The Nearness of You: Bright Star, a 2009 Perfection

I started having a fantasy the year James Taylor came out with his version of Glenn Miller’s classic “The Nearness of You”. The fantasy was simple, a slow dance with the man I love (preferably in moonlight or candle light). The man I was dating at the time, a sensitive itinerant painter who would not sleep next to me for fear of ‘losing his artistic edge’, not surprisingly told me he was not a dancer.(this was the mid 2000’s and he’s since gotten married and had children).

Watching Jane Campion’s beautiful film Bright Star from 2009, reminded me of this relationship. First, John Keats was also a very sensitive artist who, along with his buddy Mr. Brown, guarded his own artistic milieu. Second, the movie occurred in an era when people were near each other log enough for feeling to simmer and grow to a full boil, without pressure or distraction. This was the case with my relationship, too. Sure it wasn’t the 1800’s, but it was the aughts, pre-internet frenzy and while I don’t necessarily want reminders, I have fond memories, if that makes any sense.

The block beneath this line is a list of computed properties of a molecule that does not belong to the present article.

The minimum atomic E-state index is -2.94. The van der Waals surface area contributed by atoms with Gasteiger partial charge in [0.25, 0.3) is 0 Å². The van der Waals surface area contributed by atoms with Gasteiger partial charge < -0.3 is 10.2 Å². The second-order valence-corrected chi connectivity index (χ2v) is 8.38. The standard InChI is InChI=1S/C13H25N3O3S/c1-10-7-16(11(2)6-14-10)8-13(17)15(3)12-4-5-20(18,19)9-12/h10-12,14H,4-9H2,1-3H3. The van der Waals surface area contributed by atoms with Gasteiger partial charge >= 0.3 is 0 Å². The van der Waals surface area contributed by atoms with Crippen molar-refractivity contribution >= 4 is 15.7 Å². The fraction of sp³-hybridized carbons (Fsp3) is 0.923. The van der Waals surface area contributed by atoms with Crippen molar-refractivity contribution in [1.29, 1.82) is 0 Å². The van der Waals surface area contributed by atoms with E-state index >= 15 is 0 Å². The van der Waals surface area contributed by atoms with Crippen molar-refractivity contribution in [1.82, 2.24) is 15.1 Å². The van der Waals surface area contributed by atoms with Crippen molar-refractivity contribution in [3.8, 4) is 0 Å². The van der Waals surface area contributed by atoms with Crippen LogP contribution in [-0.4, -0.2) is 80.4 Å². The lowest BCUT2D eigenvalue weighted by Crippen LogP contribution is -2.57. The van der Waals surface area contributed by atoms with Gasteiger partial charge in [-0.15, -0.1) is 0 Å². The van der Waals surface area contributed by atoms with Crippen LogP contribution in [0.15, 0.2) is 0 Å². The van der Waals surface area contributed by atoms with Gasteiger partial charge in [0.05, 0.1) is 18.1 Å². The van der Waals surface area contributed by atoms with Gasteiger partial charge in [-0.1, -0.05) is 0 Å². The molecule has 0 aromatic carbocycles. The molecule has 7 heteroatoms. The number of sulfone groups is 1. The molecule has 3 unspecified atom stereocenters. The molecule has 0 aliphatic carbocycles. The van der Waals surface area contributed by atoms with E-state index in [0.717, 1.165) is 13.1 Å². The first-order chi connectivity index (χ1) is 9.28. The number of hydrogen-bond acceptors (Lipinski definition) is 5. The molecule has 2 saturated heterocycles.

But, to me, Bright Star was even better than The Piano, Campion’s other more famous film. The movie was a perfect depiction of an era when finances and romance were intricately entwined. Due to the fine trio of actors, never did I think ‘this is maudlin’ or sappy. Abby Cornish was terrific, a look alike to Lindsay Lohan, as Fanny Brawne. Ben Whishaw, equally great as the sickly Keats. And Paul Schneider, terrific as the womanizing deviant and Keats cock blocker, Mr. Brown.

Looking up the actors, there’s not much with Cornish coming out that thrills me, nor past-RoboCop? But I wish I could re-watch scenes from The Lobster and The Danish Girl to catch Whishsaw, now that I have seen him at his best. I’ve now got two of Schneider’s on my library list; Rules Don’t Apply, last year’s Howard Hughes failure with Warren Beatty and The Assassination of Jesse James which I’ve heard is fantastic.

One of these days I’ll get back to read more about Keats and Brawne’s long, suffering relationship.

Last of the Female Director Trilogy: Jane Campion’s The Piano